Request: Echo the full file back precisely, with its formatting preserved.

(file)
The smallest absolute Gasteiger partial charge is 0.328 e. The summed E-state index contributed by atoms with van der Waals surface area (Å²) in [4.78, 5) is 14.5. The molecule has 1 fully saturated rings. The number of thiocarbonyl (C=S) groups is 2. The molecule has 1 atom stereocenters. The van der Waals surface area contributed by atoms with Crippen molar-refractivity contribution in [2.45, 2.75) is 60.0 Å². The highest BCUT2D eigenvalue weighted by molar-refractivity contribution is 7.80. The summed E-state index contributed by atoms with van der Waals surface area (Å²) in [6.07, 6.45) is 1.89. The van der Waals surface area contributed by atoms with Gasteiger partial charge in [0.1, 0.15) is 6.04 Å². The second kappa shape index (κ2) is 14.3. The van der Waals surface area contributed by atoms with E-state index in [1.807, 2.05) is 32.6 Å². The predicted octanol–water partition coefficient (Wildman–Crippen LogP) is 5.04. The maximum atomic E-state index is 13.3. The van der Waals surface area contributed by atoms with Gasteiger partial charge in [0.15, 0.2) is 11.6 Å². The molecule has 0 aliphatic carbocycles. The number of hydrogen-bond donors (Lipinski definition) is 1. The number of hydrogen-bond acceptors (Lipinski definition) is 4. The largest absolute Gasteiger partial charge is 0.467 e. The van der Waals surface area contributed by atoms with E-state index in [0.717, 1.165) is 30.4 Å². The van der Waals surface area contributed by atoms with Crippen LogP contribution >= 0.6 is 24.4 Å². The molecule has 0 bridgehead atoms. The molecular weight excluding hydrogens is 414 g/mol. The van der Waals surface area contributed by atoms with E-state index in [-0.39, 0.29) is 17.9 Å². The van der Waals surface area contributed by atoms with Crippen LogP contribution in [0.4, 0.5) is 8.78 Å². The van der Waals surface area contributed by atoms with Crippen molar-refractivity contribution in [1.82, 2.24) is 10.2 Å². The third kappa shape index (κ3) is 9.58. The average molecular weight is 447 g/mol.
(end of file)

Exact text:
The smallest absolute Gasteiger partial charge is 0.328 e. The summed E-state index contributed by atoms with van der Waals surface area (Å²) in [4.78, 5) is 14.5. The molecule has 1 fully saturated rings. The number of thiocarbonyl (C=S) groups is 2. The molecule has 1 atom stereocenters. The van der Waals surface area contributed by atoms with Crippen molar-refractivity contribution in [2.45, 2.75) is 60.0 Å². The highest BCUT2D eigenvalue weighted by molar-refractivity contribution is 7.80. The summed E-state index contributed by atoms with van der Waals surface area (Å²) in [6.07, 6.45) is 1.89. The van der Waals surface area contributed by atoms with Gasteiger partial charge in [0.1, 0.15) is 6.04 Å². The second kappa shape index (κ2) is 14.3. The van der Waals surface area contributed by atoms with E-state index in [1.807, 2.05) is 32.6 Å². The predicted octanol–water partition coefficient (Wildman–Crippen LogP) is 5.04. The maximum atomic E-state index is 13.3. The van der Waals surface area contributed by atoms with Gasteiger partial charge in [0.15, 0.2) is 11.6 Å². The molecule has 0 aliphatic carbocycles. The number of hydrogen-bond donors (Lipinski definition) is 1. The number of hydrogen-bond acceptors (Lipinski definition) is 4. The largest absolute Gasteiger partial charge is 0.467 e. The van der Waals surface area contributed by atoms with E-state index in [0.717, 1.165) is 30.4 Å². The van der Waals surface area contributed by atoms with Crippen LogP contribution >= 0.6 is 24.4 Å². The molecule has 0 bridgehead atoms. The molecular weight excluding hydrogens is 414 g/mol. The van der Waals surface area contributed by atoms with E-state index in [-0.39, 0.29) is 17.9 Å². The van der Waals surface area contributed by atoms with Crippen LogP contribution in [0.4, 0.5) is 8.78 Å². The van der Waals surface area contributed by atoms with Crippen molar-refractivity contribution in [1.82, 2.24) is 10.2 Å². The third kappa shape index (κ3) is 9.58. The average molecular weight is 447 g/mol.